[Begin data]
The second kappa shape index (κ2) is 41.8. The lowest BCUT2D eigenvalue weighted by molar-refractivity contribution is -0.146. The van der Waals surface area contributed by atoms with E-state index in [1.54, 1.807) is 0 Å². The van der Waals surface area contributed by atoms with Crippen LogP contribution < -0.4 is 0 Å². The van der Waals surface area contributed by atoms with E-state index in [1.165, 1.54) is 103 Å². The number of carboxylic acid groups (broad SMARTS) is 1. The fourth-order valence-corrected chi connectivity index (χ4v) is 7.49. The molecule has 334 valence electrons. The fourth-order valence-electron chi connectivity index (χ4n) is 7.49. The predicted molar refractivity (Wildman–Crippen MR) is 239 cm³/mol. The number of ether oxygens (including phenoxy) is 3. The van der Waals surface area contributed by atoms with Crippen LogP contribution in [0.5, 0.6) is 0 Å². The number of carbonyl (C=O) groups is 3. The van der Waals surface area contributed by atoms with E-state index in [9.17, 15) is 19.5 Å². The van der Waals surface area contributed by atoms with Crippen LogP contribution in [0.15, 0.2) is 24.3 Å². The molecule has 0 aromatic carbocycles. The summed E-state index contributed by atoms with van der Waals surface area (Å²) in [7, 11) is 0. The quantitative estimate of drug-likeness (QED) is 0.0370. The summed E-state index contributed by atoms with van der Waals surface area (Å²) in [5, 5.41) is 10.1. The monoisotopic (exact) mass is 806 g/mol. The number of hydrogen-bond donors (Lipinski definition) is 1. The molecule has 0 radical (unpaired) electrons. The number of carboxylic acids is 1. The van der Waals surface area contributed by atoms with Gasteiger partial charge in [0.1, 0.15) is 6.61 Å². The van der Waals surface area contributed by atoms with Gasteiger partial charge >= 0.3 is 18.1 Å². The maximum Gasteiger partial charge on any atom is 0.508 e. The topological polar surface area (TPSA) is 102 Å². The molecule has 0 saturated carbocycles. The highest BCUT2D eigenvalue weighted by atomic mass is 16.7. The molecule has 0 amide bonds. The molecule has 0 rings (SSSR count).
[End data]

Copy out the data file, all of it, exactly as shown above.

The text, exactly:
The second kappa shape index (κ2) is 41.8. The lowest BCUT2D eigenvalue weighted by molar-refractivity contribution is -0.146. The van der Waals surface area contributed by atoms with E-state index in [1.54, 1.807) is 0 Å². The van der Waals surface area contributed by atoms with Crippen LogP contribution < -0.4 is 0 Å². The van der Waals surface area contributed by atoms with E-state index in [1.165, 1.54) is 103 Å². The number of carboxylic acid groups (broad SMARTS) is 1. The fourth-order valence-corrected chi connectivity index (χ4v) is 7.49. The molecule has 334 valence electrons. The fourth-order valence-electron chi connectivity index (χ4n) is 7.49. The predicted molar refractivity (Wildman–Crippen MR) is 239 cm³/mol. The number of ether oxygens (including phenoxy) is 3. The van der Waals surface area contributed by atoms with Crippen LogP contribution in [0.5, 0.6) is 0 Å². The number of carbonyl (C=O) groups is 3. The van der Waals surface area contributed by atoms with E-state index in [9.17, 15) is 19.5 Å². The van der Waals surface area contributed by atoms with Crippen LogP contribution in [0.15, 0.2) is 24.3 Å². The molecule has 0 aromatic carbocycles. The summed E-state index contributed by atoms with van der Waals surface area (Å²) in [7, 11) is 0. The quantitative estimate of drug-likeness (QED) is 0.0370. The summed E-state index contributed by atoms with van der Waals surface area (Å²) in [5, 5.41) is 10.1. The monoisotopic (exact) mass is 806 g/mol. The number of hydrogen-bond donors (Lipinski definition) is 1. The molecule has 0 radical (unpaired) electrons. The number of carboxylic acids is 1. The van der Waals surface area contributed by atoms with Gasteiger partial charge in [0.1, 0.15) is 6.61 Å². The van der Waals surface area contributed by atoms with Gasteiger partial charge >= 0.3 is 18.1 Å². The maximum Gasteiger partial charge on any atom is 0.508 e. The topological polar surface area (TPSA) is 102 Å². The molecule has 0 saturated carbocycles. The highest BCUT2D eigenvalue weighted by atomic mass is 16.7. The molecule has 0 amide bonds. The molecule has 0 rings (SSSR count).